“Magical Designs for Mozart’s Magic Flute” is an exhibition that compares scenic and costume designs from a select group of 20th and 21st century productions extolled for their remarkable visual achievement. Included are rare renderings from historic productions in the holdings of the New York Public Library for the Performing Arts. Conceived and curated by renowned designer Judy Levin and organized by the Kent State University Museum in partnership with the Library, it will include designs, set models, properties and costumes.
Since its premiere in 1791, this opera has inspired countless teams of directors and designers to create a cornucopia of imaginative productions that have beguiled audiences of all ages. This is the tale of Prince Tamino and his efforts to rescue Pamina, the daughter of the Queen of the Night. He is accompanied by a bird catcher called Papageno, and guided by three spirits who provide a Magic Flute to aid him. The struggle between the Queen of the Night and Sarastro, the high priest of Isis and Osiris, who represents the forces of light, and the eventual triumph of reason and virtue have enthralled and delighted audiences worldwide for over two hundred years.
The group of productions to be featured will include those emphasizing the masonic themes replete with Egyptian and exotic motifs as well as fanciful and more abstract versions setting the scene in later times and places. Costumes from the Metropolitan Opera’s 1967 production designed by Marc Chagall, and from the Salzburg Festival, including productions designed by Jean-Pierre Ponnelle, Achim Freyer, and Karel Appel are included in the exhibition. Stage designs by William Kentridge, Joseph Hoffman, Richard Rychtarik, David Hockney, Maurice Sendak, Gerald Scarfe , Philip Prowse, Julie Taymor, John Conklin and Jun Kaneko will be featured among others. This unique exhibition will provide an unparalleled opportunity to examine the varying visual interpretations of this singular opera by exceptional theatre artists.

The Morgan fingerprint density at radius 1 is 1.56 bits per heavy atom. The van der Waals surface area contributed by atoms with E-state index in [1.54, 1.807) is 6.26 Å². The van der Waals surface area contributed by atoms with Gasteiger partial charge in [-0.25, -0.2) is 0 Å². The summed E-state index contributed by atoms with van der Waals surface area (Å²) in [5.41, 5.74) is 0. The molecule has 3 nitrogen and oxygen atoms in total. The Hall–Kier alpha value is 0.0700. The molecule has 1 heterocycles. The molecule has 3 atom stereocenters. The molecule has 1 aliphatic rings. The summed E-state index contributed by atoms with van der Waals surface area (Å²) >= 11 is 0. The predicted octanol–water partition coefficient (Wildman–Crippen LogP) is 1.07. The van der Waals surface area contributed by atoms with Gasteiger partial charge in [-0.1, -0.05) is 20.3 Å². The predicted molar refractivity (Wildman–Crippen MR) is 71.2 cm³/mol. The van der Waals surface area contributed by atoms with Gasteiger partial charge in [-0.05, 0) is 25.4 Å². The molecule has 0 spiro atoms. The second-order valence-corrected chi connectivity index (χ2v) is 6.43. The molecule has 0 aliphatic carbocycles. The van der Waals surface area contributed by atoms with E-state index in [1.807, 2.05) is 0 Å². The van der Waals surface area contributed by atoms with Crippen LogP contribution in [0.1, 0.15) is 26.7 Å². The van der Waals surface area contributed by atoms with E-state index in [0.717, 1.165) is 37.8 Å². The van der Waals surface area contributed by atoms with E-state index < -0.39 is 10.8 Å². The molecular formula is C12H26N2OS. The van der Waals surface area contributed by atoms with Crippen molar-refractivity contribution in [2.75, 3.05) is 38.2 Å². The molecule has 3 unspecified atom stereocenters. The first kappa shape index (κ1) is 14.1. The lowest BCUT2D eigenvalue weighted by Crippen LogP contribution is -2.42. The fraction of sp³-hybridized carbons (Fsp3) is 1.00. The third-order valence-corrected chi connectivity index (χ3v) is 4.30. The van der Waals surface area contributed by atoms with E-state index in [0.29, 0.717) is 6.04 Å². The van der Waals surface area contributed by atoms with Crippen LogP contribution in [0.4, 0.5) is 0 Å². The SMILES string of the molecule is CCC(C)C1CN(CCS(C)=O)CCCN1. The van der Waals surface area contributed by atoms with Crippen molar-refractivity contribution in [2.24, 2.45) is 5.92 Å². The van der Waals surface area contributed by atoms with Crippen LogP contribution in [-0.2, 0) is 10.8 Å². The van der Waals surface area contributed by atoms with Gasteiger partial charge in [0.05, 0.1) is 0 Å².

The exhibition is organized by the Kent State University Museum in partnership with the New York Public Library for the Performing Arts, and is supported by a Sustainability Grant from the Ohio Arts Council. The Kent State University Museum gratefully acknowledges generous support from Moshe Amitay.